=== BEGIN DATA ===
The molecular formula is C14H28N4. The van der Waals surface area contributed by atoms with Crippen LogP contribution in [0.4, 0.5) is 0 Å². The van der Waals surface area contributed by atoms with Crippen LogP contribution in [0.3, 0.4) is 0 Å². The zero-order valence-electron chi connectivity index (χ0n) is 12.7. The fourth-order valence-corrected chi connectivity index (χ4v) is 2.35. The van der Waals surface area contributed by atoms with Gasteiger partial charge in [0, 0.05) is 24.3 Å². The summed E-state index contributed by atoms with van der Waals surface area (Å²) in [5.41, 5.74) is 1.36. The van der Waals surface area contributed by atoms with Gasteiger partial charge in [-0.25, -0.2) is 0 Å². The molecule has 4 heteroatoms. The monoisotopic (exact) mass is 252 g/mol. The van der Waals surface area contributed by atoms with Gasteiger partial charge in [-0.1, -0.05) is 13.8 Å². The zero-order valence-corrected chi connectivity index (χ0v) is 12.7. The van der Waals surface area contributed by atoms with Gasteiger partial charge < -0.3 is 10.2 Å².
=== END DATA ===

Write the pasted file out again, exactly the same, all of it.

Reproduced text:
The molecular formula is C14H28N4. The van der Waals surface area contributed by atoms with Crippen LogP contribution in [0.4, 0.5) is 0 Å². The van der Waals surface area contributed by atoms with Crippen LogP contribution in [0.3, 0.4) is 0 Å². The zero-order valence-electron chi connectivity index (χ0n) is 12.7. The fourth-order valence-corrected chi connectivity index (χ4v) is 2.35. The van der Waals surface area contributed by atoms with Gasteiger partial charge in [0, 0.05) is 24.3 Å². The summed E-state index contributed by atoms with van der Waals surface area (Å²) in [5.41, 5.74) is 1.36. The van der Waals surface area contributed by atoms with Gasteiger partial charge in [-0.25, -0.2) is 0 Å². The molecule has 4 heteroatoms. The monoisotopic (exact) mass is 252 g/mol. The van der Waals surface area contributed by atoms with Gasteiger partial charge in [-0.1, -0.05) is 13.8 Å². The zero-order valence-corrected chi connectivity index (χ0v) is 12.7. The van der Waals surface area contributed by atoms with Gasteiger partial charge < -0.3 is 10.2 Å².